Bennett also appeared in a wide variety of other films during this time, ranging from the semi-musical period drama, "Nob Hill" (1945) to the interesting Hemingway adaptation "The Macomber Affair" (1947), which traded in on her more seductive noir roles. As middle age approached, Bennett shifted to the role of witty and nurturing mother in Vincente Minnelli's comedies "Father of the Bride" (1950) and "Father's Little Dividend" (1951). She was also especially fine as a mother whose family is jeopardized in Max Ophuls's unusual noir, "The Reckless Moment" (1949).

Her career was short-circuited in 1951 after her husband, producer Walter Wanger, shot her agent, Jennings Lang, accusing the latter of being a "homewrecker". She was offered few film roles after that (Douglas Sirk's "There's Always Tomorrow" 1956, in which she supported Barbara Stanwyck and Fred MacMurray), though she returned to the stage in several national tours. Later in life Bennett could be seen in a leading role on TV on the highly enjoyable cult Gothic soap opera, "Dark Shadows" (1966-71) and her last film appearance was in Dario Argento's cult horror film, "Suspiria" (1976).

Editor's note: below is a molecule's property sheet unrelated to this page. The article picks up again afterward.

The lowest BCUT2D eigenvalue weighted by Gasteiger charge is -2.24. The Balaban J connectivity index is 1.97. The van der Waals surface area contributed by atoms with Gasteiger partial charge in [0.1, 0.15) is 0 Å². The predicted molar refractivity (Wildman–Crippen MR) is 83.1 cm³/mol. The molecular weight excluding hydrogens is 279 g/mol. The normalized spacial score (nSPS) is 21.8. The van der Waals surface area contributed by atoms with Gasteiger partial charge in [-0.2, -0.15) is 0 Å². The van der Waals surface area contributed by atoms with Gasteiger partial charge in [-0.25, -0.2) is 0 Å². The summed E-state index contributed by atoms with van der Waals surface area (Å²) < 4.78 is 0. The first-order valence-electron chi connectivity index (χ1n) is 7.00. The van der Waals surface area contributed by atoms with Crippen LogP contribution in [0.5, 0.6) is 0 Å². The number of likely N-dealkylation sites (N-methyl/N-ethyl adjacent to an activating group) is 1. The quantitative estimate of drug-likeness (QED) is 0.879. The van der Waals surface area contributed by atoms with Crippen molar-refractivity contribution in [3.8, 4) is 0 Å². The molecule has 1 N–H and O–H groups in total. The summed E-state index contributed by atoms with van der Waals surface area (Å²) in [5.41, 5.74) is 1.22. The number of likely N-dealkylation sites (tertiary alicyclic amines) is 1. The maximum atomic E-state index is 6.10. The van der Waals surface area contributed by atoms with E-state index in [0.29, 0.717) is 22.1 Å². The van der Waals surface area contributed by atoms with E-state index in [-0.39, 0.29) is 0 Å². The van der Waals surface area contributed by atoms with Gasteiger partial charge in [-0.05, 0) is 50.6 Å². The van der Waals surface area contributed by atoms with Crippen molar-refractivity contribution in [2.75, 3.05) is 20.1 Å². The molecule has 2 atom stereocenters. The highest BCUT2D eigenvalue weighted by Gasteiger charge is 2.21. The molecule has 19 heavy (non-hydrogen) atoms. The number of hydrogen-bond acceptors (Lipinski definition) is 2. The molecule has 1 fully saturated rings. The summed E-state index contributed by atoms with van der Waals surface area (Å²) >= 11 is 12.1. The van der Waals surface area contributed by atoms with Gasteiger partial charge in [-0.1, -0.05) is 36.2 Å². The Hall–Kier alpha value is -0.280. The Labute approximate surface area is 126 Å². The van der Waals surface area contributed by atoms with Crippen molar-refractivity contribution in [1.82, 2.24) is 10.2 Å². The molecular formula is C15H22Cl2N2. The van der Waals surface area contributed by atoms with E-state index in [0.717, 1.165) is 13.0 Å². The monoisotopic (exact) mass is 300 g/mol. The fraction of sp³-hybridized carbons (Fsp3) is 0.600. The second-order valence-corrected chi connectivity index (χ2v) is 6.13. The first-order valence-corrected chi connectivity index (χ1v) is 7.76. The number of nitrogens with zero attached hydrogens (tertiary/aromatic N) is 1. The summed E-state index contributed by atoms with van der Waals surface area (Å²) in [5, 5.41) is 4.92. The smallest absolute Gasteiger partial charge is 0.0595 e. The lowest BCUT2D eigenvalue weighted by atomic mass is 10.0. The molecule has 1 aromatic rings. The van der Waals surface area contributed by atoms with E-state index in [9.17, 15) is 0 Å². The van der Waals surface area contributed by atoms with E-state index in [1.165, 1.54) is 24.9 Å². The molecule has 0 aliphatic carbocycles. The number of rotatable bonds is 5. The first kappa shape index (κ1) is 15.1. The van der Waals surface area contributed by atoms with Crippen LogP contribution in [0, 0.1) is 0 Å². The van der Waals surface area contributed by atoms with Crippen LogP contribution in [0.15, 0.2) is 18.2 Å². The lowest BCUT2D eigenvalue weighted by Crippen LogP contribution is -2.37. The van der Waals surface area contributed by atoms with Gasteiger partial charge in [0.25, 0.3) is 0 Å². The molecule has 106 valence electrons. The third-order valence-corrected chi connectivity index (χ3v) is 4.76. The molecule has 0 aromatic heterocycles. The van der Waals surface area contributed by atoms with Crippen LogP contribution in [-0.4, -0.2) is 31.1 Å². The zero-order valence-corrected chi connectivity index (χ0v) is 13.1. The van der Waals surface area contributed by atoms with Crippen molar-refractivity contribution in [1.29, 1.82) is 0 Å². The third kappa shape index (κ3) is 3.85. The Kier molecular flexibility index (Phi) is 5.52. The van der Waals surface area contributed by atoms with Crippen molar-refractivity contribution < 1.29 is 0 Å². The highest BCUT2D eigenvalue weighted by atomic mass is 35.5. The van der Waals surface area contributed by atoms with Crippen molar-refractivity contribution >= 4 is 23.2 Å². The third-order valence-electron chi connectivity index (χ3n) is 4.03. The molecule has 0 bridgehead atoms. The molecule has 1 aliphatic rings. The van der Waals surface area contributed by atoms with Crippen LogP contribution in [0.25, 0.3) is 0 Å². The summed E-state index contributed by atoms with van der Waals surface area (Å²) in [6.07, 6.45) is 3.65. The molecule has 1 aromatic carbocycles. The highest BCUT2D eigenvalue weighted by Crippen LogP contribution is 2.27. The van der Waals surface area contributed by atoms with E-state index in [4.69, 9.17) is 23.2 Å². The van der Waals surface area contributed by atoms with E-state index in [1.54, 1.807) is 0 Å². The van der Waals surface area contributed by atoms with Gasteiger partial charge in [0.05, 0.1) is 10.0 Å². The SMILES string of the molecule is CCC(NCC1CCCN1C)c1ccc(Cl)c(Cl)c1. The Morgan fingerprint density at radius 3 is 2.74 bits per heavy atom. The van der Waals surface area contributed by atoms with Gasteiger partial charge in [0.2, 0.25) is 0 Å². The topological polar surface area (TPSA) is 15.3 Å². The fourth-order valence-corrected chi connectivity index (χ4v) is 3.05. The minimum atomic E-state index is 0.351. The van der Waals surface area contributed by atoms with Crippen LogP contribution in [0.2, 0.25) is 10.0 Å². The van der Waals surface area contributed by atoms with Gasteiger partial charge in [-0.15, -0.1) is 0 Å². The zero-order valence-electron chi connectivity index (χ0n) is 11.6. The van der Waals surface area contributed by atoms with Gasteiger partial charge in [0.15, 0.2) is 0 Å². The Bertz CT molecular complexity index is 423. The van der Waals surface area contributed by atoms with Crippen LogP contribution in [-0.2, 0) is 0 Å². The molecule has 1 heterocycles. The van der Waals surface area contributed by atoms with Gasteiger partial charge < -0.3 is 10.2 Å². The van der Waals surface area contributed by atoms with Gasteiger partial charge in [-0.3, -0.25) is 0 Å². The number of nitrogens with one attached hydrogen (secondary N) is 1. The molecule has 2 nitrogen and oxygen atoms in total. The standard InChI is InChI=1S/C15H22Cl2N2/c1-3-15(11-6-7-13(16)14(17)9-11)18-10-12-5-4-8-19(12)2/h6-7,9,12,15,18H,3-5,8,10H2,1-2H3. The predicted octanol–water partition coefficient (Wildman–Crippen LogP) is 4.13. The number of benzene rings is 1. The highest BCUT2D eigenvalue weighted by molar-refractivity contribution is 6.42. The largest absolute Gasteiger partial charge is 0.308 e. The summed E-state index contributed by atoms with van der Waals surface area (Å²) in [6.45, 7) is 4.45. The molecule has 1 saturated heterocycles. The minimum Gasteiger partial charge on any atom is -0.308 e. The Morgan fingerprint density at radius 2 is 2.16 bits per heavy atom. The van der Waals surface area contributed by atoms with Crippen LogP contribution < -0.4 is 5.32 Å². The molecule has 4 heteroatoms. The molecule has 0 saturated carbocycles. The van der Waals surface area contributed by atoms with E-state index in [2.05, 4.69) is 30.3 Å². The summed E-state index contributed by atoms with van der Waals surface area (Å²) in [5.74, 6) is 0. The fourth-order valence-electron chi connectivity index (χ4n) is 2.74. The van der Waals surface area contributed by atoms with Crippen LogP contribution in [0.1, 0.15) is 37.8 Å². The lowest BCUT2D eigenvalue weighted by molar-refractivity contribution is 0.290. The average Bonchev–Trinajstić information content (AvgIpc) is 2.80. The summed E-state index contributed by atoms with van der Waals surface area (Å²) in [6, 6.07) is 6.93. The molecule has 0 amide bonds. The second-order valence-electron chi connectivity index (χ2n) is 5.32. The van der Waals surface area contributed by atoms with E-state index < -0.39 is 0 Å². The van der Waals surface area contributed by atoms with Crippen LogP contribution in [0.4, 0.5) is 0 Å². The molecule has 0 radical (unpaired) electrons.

Daughter of famed stage (and occasionally screen) actor Richard Bennett, sister of fellow film star Constance Bennett, and also sister of actress Barbara Bennett; she was married to Wanger (her second husband) from 1940 to 1965.

Relationships

Diana Anderson

Daughter
born c. 1928 father, John Marion Fox

Melinda Bena

Daughter
father, Gene Markey

Richard Bennett

Father
born in 1873 died in 1944 divorced from Bennett's mother in 1925

Barbara Bennett

Sister
born in 1906 died in 1958

Constance Bennett

Sister
born in 1904 died in 1965 popular star of the 1920s and 30s in such films as "What Price Hollywood?" (1932) and "Topper" (1937)

John Fox

Husband
married c. 1926 divorced c. 1928

Stephanie Guest

Daughter
father, Walter Wanger

Gene Markey Screenwriter

Husband

Gene Markey

Husband
married in 1932 divorced in 1937

Adrienne Morrison

Mother
born in 1883 died in 1940 lineage went back five generations to strolling players in 18th-century England

Walter Wanger

Husband
married in 1940 divorced in 1965

Shelley Wanger

Daughter
father, Walter Wanger

David Wilde

Husband
married from 1973 until her death

EDUCATION

L'Hermitage